A creative arts school
Recently, I toured my daughter’s annual school art show, a culmination of the students’ work in the visual arts. My kindergartener attends a creative arts public school in San Francisco. In addition to the standard district curriculum, all students at the school receive weekly art and music classes, as well as either drama or dance instruction.
I am not an artist but as an educator and parent, I was thrilled with the imagination, diligence, and joy evident in the show. The art teacher, Meg Sandine, is an accomplished artist and teacher who has taught at the school for ten years. She not only works closely with the teachers to integrate the district curriculum into her art classes but also assists the teachers in finding creative ways to teach the standard curriculum.
Teaching the visual arts
The National Visual Arts Standards published by National Art Education Association in 1994, a visual arts education
benefits the student because it cultivates the whole child, gradually building many kinds of literacy while developing intuition, reasoning, imagination, and dexterity into unique forms of expression and communication.
The National Art Education Association also cites “10 Lessons the Arts Teach”:
- The arts teach children to make good judgments about qualitative relationships. Unlike much of the curriculum in which correct answers and rules prevail, in the arts, it is judgment rather than rules that prevail.
- The arts teach children that problems can have more than one solution and that questions can have more than one answer.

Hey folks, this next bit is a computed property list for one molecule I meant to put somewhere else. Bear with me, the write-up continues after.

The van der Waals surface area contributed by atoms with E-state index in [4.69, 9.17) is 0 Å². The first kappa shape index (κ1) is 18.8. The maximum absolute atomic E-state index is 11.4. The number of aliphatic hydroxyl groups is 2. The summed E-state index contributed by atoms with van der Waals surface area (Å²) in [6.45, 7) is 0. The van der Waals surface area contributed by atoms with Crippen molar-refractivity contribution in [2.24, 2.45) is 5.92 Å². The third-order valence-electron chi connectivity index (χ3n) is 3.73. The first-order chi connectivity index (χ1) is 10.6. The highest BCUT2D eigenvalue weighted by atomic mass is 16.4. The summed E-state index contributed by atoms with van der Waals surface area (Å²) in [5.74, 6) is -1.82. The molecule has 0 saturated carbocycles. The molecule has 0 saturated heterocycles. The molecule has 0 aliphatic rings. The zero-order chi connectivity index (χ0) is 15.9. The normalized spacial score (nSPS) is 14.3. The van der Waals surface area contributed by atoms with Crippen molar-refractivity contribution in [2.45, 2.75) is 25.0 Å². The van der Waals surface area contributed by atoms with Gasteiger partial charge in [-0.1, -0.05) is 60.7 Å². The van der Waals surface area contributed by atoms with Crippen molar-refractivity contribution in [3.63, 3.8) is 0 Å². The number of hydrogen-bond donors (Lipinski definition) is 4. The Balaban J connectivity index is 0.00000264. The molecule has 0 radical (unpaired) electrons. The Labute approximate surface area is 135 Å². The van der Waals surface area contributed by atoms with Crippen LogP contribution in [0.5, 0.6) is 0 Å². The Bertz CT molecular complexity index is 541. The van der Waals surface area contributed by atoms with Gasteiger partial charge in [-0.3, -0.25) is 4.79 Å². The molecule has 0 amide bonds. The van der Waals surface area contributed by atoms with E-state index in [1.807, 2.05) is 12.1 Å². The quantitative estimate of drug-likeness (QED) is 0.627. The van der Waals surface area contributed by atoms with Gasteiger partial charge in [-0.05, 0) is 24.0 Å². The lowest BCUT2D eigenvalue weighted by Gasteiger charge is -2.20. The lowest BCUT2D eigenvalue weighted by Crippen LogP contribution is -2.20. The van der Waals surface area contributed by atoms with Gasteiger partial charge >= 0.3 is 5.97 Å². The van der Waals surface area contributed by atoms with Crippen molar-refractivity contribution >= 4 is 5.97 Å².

- The arts celebrate multiple perspectives. One of their large lessons is that there are many ways to see and interpret the world.
- The arts teach children that in complex forms of problem solving purposes are seldom fixed, but change with circumstance and opportunity. Learning in the arts requires the ability and a willingness to surrender to the unanticipated possibilities of the work as it unfolds.
- The arts make vivid the fact that neither words in their literal form nor numbers exhaust what we can know. The limits of our language do not define the limits of our cognition.
- The arts teach students that small differences can have large effects. The arts traffic in subtleties.
- The arts teach students to think through and within a material. All art forms employ some means through which images become real.
- The arts help children learn to say what cannot be said. When children are invited to disclose what a work of art helps them feel, they must reach into their poetic capacities to find the words that will do the job.
- The arts enable us to have experience we can have from no other source and through such experience to discover the range and variety of what we are capable of feeling.
- The arts’ position in the school curriculum symbolizes to the young what adults believe is important.
[SOURCE: Eisner, E. (2002). The Arts and the Creation of Mind, In Chapter 4, What the Arts Teach and How It Shows. (pp. 70-92). Yale University Press.]
How does your school or district teach the visual arts? What benefits do you notice for the students?